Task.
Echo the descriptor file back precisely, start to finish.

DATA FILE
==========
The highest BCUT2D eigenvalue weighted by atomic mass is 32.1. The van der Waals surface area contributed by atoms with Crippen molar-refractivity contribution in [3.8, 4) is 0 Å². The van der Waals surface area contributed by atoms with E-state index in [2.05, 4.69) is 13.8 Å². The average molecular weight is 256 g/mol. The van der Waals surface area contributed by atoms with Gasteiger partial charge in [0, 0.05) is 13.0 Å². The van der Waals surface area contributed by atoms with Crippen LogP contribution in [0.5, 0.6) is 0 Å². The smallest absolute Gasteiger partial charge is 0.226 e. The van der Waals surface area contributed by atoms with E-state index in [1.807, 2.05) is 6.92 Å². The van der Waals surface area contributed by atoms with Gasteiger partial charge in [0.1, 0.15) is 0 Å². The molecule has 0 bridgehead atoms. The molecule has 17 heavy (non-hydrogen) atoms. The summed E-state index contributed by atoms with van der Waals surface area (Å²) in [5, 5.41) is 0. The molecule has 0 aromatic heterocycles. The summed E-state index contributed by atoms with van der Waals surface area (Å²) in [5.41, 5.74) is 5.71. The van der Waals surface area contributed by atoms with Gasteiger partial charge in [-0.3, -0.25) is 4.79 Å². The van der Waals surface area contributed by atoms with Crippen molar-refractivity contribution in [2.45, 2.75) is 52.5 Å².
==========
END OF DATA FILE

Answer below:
The highest BCUT2D eigenvalue weighted by atomic mass is 32.1. The van der Waals surface area contributed by atoms with Crippen molar-refractivity contribution in [3.8, 4) is 0 Å². The van der Waals surface area contributed by atoms with E-state index in [2.05, 4.69) is 13.8 Å². The average molecular weight is 256 g/mol. The van der Waals surface area contributed by atoms with Gasteiger partial charge in [0, 0.05) is 13.0 Å². The van der Waals surface area contributed by atoms with Crippen LogP contribution in [0.5, 0.6) is 0 Å². The smallest absolute Gasteiger partial charge is 0.226 e. The van der Waals surface area contributed by atoms with E-state index in [1.807, 2.05) is 6.92 Å². The van der Waals surface area contributed by atoms with Gasteiger partial charge in [0.1, 0.15) is 0 Å². The molecule has 0 bridgehead atoms. The molecule has 17 heavy (non-hydrogen) atoms. The summed E-state index contributed by atoms with van der Waals surface area (Å²) in [5, 5.41) is 0. The molecule has 0 aromatic heterocycles. The summed E-state index contributed by atoms with van der Waals surface area (Å²) in [5.41, 5.74) is 5.71. The van der Waals surface area contributed by atoms with Gasteiger partial charge in [-0.3, -0.25) is 4.79 Å². The van der Waals surface area contributed by atoms with Crippen molar-refractivity contribution in [2.45, 2.75) is 52.5 Å².